How an F1 salary cap could impose financial hurdles on junior drivers

With Formula 1 looking to cut costs and even the playing field financially, budget caps are a hot topic. With 2022’s team spending limited to $140m, dropping to $135m in 2023, other currently unregulated areas of spending such as the drivers’ salaries have also been thrown into the conversation. F1 Feeder Series explores the domino effect this could have for those drivers hoping to make to the pinnacle of motorsport.

By George Brabner

Cash is king

Drivers who look to climb the junior categories all start their careers in the same place: karting. Making it to the grid even at a basic level is no easy feat – the driver or their family has to muster up all of the running costs of a racing team, and that’s not cheap. The kart itself, the fuel, the tyres, damages, and so on means costs stack up fast.

Toto Wolff, team principal at Mercedes-AMG Petronas Formula 1 Team, has referenced a karting season to costing as much as $250,000, and as many drivers lack personal wealth to pour into racing, talents are lost before they even step into a kart because someone’s bank account has a few too little zeroes. Picking up sponsorship is a must for any junior driver in 2022.

Once a driver is out of karting the road to Formula 1 is a long and expensive one – we’ve seen time after time money coming first even outside of the junior ladder, as hugely talented young drivers are pushed aside for a sweet dollar. Speed is just not enough.

The ultimate goal

Looking at Formula 2, for example, there are a lot of liveries you will have seen before, as Formula 1 teams such as Red Bull Racing, Williams and Alpine pour money into young drivers to try and develop their talent. Other top contenders are almost bound to bring huge sponsor stickers to their car: the entire top 5 in F2 right now all have companies taking over parts of their car. A Formula 1 team helps propel your career, but it doesn’t run the show for you behind the scenes.

Sponsors put faith in the budding young talent in front of them in a bid to make a financial return. Ultimately, an investor isn’t going to fork out $1 million for a season in Formula 3 if they don’t believe their driver can make it further up the junior formula ladder, because otherwise, the profit margin won’t rise with them.

In the event a junior driver does make it to Formula 1, the investor is the one ultimately victorious. They’re likely to see a full return, but a proposed salary cap will only make the investment opportunity that is motorsport all the uglier. If the investor can’t make their money back, what’s the point in sponsoring a young driver anymore? Navigating your way up the feeder series ladder is already hard enough, let alone if a salary cap is put into place that makes paying for a career more unattractive.

What an F1 salary cap would initially mean

The skyrocketing prices of putting together a 22-race Formula 1 season are trying to be dialled back by the FIA in a plethora of ways, however, one of these ways changes more than the eye can see. Max Verstappen is rumoured to have signed a deal with Red Bull Racing where he earns an estimated $55 million per season, the salaries of him and other drivers are in the firing line as a way to reduce spending and it’s being backed by superpowers in the sport such as Mattia Binotto and Christian Horner.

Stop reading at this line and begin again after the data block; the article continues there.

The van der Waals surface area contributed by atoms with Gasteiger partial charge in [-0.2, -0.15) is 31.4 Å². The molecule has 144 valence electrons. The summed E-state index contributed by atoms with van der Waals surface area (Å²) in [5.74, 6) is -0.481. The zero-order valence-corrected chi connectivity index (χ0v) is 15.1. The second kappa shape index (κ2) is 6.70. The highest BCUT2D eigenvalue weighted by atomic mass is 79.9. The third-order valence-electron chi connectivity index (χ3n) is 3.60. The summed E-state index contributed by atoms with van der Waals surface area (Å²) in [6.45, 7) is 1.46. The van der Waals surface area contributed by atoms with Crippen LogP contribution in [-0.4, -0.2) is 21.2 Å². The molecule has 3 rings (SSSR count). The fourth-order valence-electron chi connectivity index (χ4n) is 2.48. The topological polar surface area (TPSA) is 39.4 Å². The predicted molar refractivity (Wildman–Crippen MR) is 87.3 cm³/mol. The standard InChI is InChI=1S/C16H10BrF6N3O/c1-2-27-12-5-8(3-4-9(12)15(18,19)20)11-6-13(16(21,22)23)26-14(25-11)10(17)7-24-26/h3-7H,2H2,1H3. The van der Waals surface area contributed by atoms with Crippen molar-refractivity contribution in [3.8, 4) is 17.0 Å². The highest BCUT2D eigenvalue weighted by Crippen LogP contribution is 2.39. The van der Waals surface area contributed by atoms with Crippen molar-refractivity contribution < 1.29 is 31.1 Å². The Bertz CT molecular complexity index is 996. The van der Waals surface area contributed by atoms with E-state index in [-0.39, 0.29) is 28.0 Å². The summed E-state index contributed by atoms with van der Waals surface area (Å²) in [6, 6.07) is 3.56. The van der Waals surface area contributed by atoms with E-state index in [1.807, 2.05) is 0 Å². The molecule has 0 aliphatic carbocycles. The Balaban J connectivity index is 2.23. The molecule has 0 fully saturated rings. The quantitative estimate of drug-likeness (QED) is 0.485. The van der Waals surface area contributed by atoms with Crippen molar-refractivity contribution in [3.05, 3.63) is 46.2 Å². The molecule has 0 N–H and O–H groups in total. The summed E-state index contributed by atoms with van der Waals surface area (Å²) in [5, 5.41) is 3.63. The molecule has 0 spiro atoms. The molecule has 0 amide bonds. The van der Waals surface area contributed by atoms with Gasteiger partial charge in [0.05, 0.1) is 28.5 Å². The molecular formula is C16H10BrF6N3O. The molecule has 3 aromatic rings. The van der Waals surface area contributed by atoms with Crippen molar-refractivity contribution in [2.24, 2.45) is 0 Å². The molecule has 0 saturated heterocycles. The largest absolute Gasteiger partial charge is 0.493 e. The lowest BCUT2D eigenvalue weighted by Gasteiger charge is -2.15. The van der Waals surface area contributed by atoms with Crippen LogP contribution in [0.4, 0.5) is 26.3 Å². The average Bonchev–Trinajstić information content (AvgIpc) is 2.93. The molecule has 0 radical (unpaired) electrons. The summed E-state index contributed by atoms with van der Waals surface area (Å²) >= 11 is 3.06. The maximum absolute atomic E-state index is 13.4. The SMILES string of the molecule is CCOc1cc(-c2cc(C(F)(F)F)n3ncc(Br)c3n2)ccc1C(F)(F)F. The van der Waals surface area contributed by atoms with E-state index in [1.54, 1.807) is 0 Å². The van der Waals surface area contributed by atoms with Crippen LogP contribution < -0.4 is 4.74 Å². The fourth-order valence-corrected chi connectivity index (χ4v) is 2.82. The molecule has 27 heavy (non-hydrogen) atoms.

The idea behind an F1 salary cap is to stop teams from spending huge amounts of money on their drivers as way to lower the entry bar for new teams and make the sport more competitive. It sounds good on the surface, right? However, that’s easy for us to say.

For the drivers themselves, it’s not exactly a welcomed deal for just as many reasons as it could be helpful. That, in reality, is not the issue we are here to discuss, though.

An investment is only a good investment if it earns money. However, by capping the return a backer can earn means they suddenly see themselves cornered – they really would be just losing money for the sake of it by backing a junior driver. 

Furthermore, the changes in F1 could well trickle down to other, junior FIA-sanctioned series’, which would only compound the problem of stopping investment early in the racing ladder. Suddenly, entering motorsport is even harder for someone without a billionaire family. Everyone loves the rags to riches story of drivers such as Esteban Ocon in the modern day, but hurting investment returns with a salary cap is due to revert racing to the societal elitist sport of the 1950s.

Playing dominos

The F1 salary cap has more to it than just drivers getting angry they aren’t earning as much money as they’d like. One decision by the FIA will send drivers toppling out of junior series’ in one big chain reaction, as all of a sudden the big background question has an answer: “Should we invest in a young driver? No, we won’t get a return.”

An F1 salary cap would rip the incentive to sponsor a young driver through the ranks away, reducing the already minimal opportunities a more financially modest driver-in-the-making has. With Formula 1 already labelled as a billionaire boy’s club by Lewis Hamilton, the reasons to bankroll a driver into the sport and through the junior ranks just get slimmer and slimmer.

An F1 driver salary cap is only loosely in discussion though, so fear not, disaster isn’t on the horizon just yet.

Header photo credit: Formula Motorsport

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One thought on “How an F1 salary cap could impose financial hurdles on junior drivers

  1. Joe Saward has a different take on this. He argues that as long as the teams give up the driver’s NIL (Name, Image, Likeness) rights, drivers will have even more incentive to make more entrepreneurial moves to capitalize on their story and performance thereby potentially not limiting their income.

    Like

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